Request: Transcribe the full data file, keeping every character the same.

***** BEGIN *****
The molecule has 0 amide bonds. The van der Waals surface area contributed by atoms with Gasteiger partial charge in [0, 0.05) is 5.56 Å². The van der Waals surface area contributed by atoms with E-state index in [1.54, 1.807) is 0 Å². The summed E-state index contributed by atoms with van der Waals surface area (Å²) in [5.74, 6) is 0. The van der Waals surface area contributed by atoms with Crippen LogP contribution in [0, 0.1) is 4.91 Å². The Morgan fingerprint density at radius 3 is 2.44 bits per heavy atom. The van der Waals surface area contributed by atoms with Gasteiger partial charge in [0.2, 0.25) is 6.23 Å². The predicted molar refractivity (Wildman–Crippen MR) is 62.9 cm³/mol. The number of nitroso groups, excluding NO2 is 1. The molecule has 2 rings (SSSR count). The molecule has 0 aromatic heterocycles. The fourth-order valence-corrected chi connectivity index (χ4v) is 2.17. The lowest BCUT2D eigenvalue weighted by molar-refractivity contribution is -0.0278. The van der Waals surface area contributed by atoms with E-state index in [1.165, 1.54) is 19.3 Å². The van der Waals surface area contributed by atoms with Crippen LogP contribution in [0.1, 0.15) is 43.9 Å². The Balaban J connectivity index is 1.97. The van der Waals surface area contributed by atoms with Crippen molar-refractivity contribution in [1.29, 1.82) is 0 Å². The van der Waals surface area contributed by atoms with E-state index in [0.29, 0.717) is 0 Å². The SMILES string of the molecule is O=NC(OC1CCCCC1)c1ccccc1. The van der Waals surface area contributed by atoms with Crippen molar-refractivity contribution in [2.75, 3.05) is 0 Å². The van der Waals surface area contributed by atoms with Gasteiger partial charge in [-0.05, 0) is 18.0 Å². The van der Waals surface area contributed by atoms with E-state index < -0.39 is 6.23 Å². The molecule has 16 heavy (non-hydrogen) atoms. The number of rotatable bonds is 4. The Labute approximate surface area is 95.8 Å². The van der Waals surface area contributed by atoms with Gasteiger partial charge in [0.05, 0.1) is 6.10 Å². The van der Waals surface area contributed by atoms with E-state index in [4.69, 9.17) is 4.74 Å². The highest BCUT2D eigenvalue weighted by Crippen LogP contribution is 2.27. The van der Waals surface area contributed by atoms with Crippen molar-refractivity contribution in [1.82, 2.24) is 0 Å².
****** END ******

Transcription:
The molecule has 0 amide bonds. The van der Waals surface area contributed by atoms with Gasteiger partial charge in [0, 0.05) is 5.56 Å². The van der Waals surface area contributed by atoms with E-state index in [1.54, 1.807) is 0 Å². The summed E-state index contributed by atoms with van der Waals surface area (Å²) in [5.74, 6) is 0. The van der Waals surface area contributed by atoms with Crippen LogP contribution in [0, 0.1) is 4.91 Å². The Morgan fingerprint density at radius 3 is 2.44 bits per heavy atom. The van der Waals surface area contributed by atoms with Gasteiger partial charge in [0.2, 0.25) is 6.23 Å². The predicted molar refractivity (Wildman–Crippen MR) is 62.9 cm³/mol. The number of nitroso groups, excluding NO2 is 1. The molecule has 2 rings (SSSR count). The molecule has 0 aromatic heterocycles. The fourth-order valence-corrected chi connectivity index (χ4v) is 2.17. The lowest BCUT2D eigenvalue weighted by molar-refractivity contribution is -0.0278. The van der Waals surface area contributed by atoms with E-state index in [1.165, 1.54) is 19.3 Å². The van der Waals surface area contributed by atoms with Crippen LogP contribution in [0.1, 0.15) is 43.9 Å². The Balaban J connectivity index is 1.97. The van der Waals surface area contributed by atoms with Crippen molar-refractivity contribution in [1.29, 1.82) is 0 Å². The van der Waals surface area contributed by atoms with E-state index in [0.29, 0.717) is 0 Å². The SMILES string of the molecule is O=NC(OC1CCCCC1)c1ccccc1. The van der Waals surface area contributed by atoms with Crippen molar-refractivity contribution in [2.75, 3.05) is 0 Å². The van der Waals surface area contributed by atoms with Gasteiger partial charge in [-0.05, 0) is 18.0 Å². The van der Waals surface area contributed by atoms with E-state index < -0.39 is 6.23 Å². The molecule has 16 heavy (non-hydrogen) atoms. The number of rotatable bonds is 4. The Labute approximate surface area is 95.8 Å². The van der Waals surface area contributed by atoms with Gasteiger partial charge in [0.05, 0.1) is 6.10 Å². The van der Waals surface area contributed by atoms with E-state index in [4.69, 9.17) is 4.74 Å². The highest BCUT2D eigenvalue weighted by Crippen LogP contribution is 2.27. The van der Waals surface area contributed by atoms with Crippen molar-refractivity contribution in [1.82, 2.24) is 0 Å².